Elmer Fudd and Yosemite Sam will no longer carry their trademark guns and pistols in the new Looney Tunes show that premiered on HBO Max.
Two of our beloved Looney Tunes characters, Elmer Fudd and Yosemite Sam will no longer sport firearms in the new cartoon show called "Looney Tunes Cartoons" that premiered on HBO Max, reports CNN. While Fudd and Sam will don the same outfits, they won't have their accessories with them. The show will continue to have sticks of Acme dynamite and cartoon violence, but fans won't see the two of them carrying their signature hunting rifle and double pistols respectively.
In an interview with The New York Times, Peter Browngardt, executive producer and showrunner said, "We're not doing guns. But we can do cartoony violence -- TNT, the Acme stuff. All that was kind of grandfathered in." In a short clip that was released on their YouTube channel, Warner Bros. TV, titled "Dynamite Dance," Fudd uses a scythe as he chases Bugs Bunny. Bugs Bunny retaliates by shoving a stick of dynamite into Fudd's mouth and continues to blow him up in numerous different ways.
According to CBS, "Neither Browngardt nor WarnerMedia, HBO Max's parent company, have explicitly stated the reason for the decision to drop guns from the series." Fans were divided by this announcement. Monoklown3Q2 stated: Sam and Elmer Fudd are nothing without their trademark weapons. This is bullshit. BatboyEXE added: eh idk, sticks of dynamite, anvils and booby traps feel more like something Wile E. Coyote would use. if you're not gonna depict Elmer using guns, don't depict him as a hunter. The Looney Toons show didn't keep him as a hunter (granted he was barely in the show). Undercover Soldier said: Well they just completely threw away the main point of the character being a hunter.
Others like Jaed: our cause is just welcomed the move. They noted: I honestly don't mind Elmer's gun being taken away for HBO MAX Looney Tunes. We all know that Elmer used a gun to hunt down Bugs Bunny for decades. A change of pace is good, even for a modern audience. There are times even in some past cartoons that Elmer doesn't use a gun. A historian and assistant professor at Muhlenberg College, Jacqueline Antonovich added: I can't believe this needs to be said, but Yosemite Sam and Elmer Fudd were never responsible gun owners anyway.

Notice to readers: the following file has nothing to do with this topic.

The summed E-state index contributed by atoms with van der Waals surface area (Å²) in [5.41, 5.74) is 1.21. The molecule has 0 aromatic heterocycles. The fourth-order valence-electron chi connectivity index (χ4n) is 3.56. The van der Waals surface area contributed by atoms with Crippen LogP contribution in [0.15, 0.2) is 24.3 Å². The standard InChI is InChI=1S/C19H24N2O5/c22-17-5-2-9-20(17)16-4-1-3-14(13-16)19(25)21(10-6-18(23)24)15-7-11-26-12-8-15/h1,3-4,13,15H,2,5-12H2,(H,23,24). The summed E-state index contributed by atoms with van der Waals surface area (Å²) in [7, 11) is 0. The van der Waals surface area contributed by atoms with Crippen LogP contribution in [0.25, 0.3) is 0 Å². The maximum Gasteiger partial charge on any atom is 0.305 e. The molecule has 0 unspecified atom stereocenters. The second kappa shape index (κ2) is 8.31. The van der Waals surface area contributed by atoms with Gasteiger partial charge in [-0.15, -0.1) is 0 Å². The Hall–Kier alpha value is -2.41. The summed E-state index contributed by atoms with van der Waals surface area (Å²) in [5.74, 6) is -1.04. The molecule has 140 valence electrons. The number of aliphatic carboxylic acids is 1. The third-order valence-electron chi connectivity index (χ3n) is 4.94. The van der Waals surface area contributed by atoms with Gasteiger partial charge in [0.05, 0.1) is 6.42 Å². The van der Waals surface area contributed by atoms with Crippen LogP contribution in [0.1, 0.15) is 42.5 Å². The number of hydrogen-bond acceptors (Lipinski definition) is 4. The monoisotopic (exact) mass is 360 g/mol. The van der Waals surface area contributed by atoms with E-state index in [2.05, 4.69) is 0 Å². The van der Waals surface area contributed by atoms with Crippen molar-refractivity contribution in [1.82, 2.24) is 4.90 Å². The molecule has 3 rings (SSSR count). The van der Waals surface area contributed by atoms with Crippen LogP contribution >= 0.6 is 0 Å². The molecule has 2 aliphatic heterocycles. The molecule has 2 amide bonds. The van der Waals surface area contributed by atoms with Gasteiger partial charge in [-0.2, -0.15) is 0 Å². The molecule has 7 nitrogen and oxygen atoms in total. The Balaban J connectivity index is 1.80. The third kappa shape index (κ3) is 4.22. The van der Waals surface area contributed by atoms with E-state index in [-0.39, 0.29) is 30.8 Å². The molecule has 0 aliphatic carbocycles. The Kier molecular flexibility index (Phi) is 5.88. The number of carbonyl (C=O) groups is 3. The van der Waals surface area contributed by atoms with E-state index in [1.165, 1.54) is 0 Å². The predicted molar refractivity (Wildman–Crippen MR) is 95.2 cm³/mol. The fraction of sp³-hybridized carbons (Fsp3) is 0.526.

While Looney Tunes have been brought back multiple times over the years, the show has thrived to keep up with the modern age, without moving from its old roots when it comes to their form and function according to the New York Times. The episodes, known as shorts, range from one to six minutes in length and star some of Warner Bros.’s most popular mascots. Now, that they are on a streaming platform, viewers have two choices before them: a) binge-watch, or b) watch a couple before catching up on a movie or TV show, like they once used to.
Browngardt said, "I always thought, ‘What if Warner Bros. had never stopped making Looney Tunes cartoons?' As much as we possibly could, we treated the production in that way." In the universe of animated comedy, the original cartoons are one of the most successful cartoon series, if not the greatest. These film shorts debuted in 1930, to run before features in movie theaters before they made the transition to the TV in the 1960s.
The creator of the new series hopes to do justice to the directors, animators, and voice artists who brought life to many of the beloved characters that we are so familiar with. Browngardt said, "There was something about the energy of those early cartoons. And those five directors: Frank Tashlin, Bob Clampett, Tex Avery before he left for MGM, Chuck Jones, and Friz Freleng. They literally invented the language of cinema."
Over the years, Looney Tunes combined with their sister series Merrie Melodies have been nominated for 22 Academy Awards, winning five; four have been inducted into the National Film Registry of the Library of Congress. The original show ended in 1969, but it still remains one of our favorite childhood television shows and hopefully will remain that way for generations to come.